May 18, 2022
A recent report from the U.S. Department of Justice shows that at least 10% of older adults age 65 and older will experience some form of elder abuse in a given year. Unfortunately, some of these victims simultaneously experience more than one type of abuse: physical, financial, sexual, psychological and neglect.
Not only does elder abuse encompass intentional acts that cause a risk of harm to an older adult. But elder abuse also involves a failure to act that could result in harm to a senior.
The data is shocking and shows a greater need for family members to be more actively involved in protecting their loved ones. The report shows the percent of the total population in the United States experiencing different types of elder abuse:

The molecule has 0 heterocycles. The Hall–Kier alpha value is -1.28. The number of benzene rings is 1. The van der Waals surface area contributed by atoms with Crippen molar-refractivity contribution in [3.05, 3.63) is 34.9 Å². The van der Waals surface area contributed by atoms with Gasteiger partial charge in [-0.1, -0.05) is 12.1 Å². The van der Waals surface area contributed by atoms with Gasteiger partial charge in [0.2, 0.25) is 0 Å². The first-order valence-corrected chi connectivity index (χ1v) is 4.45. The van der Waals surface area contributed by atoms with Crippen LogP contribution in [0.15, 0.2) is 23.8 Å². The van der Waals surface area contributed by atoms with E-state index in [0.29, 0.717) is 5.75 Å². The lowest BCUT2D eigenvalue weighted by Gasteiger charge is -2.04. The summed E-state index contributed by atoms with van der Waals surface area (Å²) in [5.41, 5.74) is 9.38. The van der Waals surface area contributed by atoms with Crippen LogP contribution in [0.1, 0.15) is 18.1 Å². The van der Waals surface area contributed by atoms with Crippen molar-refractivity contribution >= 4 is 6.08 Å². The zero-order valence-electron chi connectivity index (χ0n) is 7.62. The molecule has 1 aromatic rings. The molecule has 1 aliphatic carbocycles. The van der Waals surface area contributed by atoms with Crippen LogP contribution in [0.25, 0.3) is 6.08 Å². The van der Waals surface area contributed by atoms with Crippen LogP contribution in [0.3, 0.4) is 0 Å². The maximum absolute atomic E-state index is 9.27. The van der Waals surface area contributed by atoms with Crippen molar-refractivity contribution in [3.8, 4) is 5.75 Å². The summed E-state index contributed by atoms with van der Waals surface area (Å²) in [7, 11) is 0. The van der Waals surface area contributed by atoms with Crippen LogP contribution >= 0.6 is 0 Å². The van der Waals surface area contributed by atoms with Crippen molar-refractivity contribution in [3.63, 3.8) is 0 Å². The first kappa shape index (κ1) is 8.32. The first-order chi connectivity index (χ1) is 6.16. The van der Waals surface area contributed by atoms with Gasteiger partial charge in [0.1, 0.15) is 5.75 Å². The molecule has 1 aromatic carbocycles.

When elder abuse is happening, it can have serious effects on the victim and their loved ones. For example, abuse situations can increase the risk of various health issues. The person might experience:
Knowing the risk of elder abuse is the first step to protecting your loved one. When family members understand that a person could be at risk, they can proactively watch for potential signs of abuse. Family involvement and caregiver interventions are essential details to minimize the risk of elder abuse and help a senior maintain safety and independence.
Everyone needs to be aware of their neighbors and loved ones. Through education and proactive involvement, we can protect those in vulnerable situations.
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